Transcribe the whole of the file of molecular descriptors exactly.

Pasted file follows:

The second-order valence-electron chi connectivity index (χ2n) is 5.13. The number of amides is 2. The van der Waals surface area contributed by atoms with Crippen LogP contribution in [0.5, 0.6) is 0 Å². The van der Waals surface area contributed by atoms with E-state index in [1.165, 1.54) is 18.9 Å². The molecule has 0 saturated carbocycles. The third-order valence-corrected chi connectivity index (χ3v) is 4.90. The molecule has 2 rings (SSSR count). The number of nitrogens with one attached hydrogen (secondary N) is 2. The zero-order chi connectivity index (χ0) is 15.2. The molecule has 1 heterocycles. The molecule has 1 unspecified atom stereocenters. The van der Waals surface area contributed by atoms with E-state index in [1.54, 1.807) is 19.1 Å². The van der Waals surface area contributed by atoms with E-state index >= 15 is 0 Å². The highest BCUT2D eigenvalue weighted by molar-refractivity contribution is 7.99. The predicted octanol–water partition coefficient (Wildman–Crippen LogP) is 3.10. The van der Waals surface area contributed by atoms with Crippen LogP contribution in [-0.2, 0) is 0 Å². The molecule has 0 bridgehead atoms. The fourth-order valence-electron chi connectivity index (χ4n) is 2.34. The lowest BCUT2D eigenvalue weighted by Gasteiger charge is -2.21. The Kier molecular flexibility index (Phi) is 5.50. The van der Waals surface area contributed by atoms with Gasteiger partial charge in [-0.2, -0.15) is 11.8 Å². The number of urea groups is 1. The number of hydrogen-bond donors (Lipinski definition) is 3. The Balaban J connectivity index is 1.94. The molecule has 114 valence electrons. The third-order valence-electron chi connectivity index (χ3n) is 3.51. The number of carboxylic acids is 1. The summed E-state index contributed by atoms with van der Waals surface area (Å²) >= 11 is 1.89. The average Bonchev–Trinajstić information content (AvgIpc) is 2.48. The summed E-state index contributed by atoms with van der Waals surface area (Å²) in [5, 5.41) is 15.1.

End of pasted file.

The second-order valence-electron chi connectivity index (χ2n) is 5.13. The number of amides is 2. The van der Waals surface area contributed by atoms with Crippen LogP contribution in [0.5, 0.6) is 0 Å². The van der Waals surface area contributed by atoms with E-state index in [1.165, 1.54) is 18.9 Å². The molecule has 0 saturated carbocycles. The third-order valence-corrected chi connectivity index (χ3v) is 4.90. The molecule has 2 rings (SSSR count). The number of nitrogens with one attached hydrogen (secondary N) is 2. The zero-order chi connectivity index (χ0) is 15.2. The molecule has 1 heterocycles. The molecule has 1 unspecified atom stereocenters. The van der Waals surface area contributed by atoms with E-state index in [1.54, 1.807) is 19.1 Å². The van der Waals surface area contributed by atoms with E-state index >= 15 is 0 Å². The highest BCUT2D eigenvalue weighted by molar-refractivity contribution is 7.99. The predicted octanol–water partition coefficient (Wildman–Crippen LogP) is 3.10. The van der Waals surface area contributed by atoms with Crippen LogP contribution in [-0.2, 0) is 0 Å². The molecule has 0 bridgehead atoms. The fourth-order valence-electron chi connectivity index (χ4n) is 2.34. The lowest BCUT2D eigenvalue weighted by Gasteiger charge is -2.21. The Kier molecular flexibility index (Phi) is 5.50. The van der Waals surface area contributed by atoms with Gasteiger partial charge in [-0.2, -0.15) is 11.8 Å². The number of urea groups is 1. The number of hydrogen-bond donors (Lipinski definition) is 3. The Balaban J connectivity index is 1.94. The molecule has 114 valence electrons. The third-order valence-electron chi connectivity index (χ3n) is 3.51. The number of carboxylic acids is 1. The summed E-state index contributed by atoms with van der Waals surface area (Å²) >= 11 is 1.89. The average Bonchev–Trinajstić information content (AvgIpc) is 2.48. The summed E-state index contributed by atoms with van der Waals surface area (Å²) in [5, 5.41) is 15.1.